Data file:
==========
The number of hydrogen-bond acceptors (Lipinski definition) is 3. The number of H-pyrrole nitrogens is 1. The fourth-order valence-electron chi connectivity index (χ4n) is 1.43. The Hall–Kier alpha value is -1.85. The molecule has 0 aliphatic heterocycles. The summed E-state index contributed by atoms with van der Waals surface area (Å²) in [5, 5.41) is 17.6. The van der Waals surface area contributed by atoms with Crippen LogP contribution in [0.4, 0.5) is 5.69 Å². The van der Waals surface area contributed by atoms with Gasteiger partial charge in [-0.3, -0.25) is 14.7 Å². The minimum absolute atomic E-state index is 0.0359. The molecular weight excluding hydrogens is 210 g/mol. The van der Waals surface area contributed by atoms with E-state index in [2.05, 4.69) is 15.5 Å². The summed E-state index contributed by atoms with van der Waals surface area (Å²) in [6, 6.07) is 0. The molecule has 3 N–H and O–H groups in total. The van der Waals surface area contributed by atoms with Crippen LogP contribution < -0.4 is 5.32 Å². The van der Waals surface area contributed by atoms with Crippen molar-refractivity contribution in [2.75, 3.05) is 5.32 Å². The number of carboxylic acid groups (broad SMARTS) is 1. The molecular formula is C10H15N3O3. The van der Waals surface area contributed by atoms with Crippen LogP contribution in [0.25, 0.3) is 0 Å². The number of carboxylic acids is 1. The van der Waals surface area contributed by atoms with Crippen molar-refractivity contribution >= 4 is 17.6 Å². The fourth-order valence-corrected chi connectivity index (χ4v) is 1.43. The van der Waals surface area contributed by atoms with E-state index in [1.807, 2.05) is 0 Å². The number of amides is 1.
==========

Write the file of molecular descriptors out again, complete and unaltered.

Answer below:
The number of hydrogen-bond acceptors (Lipinski definition) is 3. The number of H-pyrrole nitrogens is 1. The fourth-order valence-electron chi connectivity index (χ4n) is 1.43. The Hall–Kier alpha value is -1.85. The molecule has 0 aliphatic heterocycles. The summed E-state index contributed by atoms with van der Waals surface area (Å²) in [5, 5.41) is 17.6. The van der Waals surface area contributed by atoms with Crippen LogP contribution in [0.4, 0.5) is 5.69 Å². The van der Waals surface area contributed by atoms with Gasteiger partial charge in [-0.3, -0.25) is 14.7 Å². The minimum absolute atomic E-state index is 0.0359. The molecular weight excluding hydrogens is 210 g/mol. The van der Waals surface area contributed by atoms with E-state index in [2.05, 4.69) is 15.5 Å². The summed E-state index contributed by atoms with van der Waals surface area (Å²) in [6, 6.07) is 0. The molecule has 3 N–H and O–H groups in total. The van der Waals surface area contributed by atoms with Crippen LogP contribution < -0.4 is 5.32 Å². The van der Waals surface area contributed by atoms with Crippen molar-refractivity contribution in [2.75, 3.05) is 5.32 Å². The number of carboxylic acid groups (broad SMARTS) is 1. The molecular formula is C10H15N3O3. The van der Waals surface area contributed by atoms with Crippen LogP contribution in [0.25, 0.3) is 0 Å². The number of carboxylic acids is 1. The van der Waals surface area contributed by atoms with Crippen molar-refractivity contribution >= 4 is 17.6 Å². The fourth-order valence-corrected chi connectivity index (χ4v) is 1.43. The van der Waals surface area contributed by atoms with E-state index in [1.807, 2.05) is 0 Å². The number of amides is 1.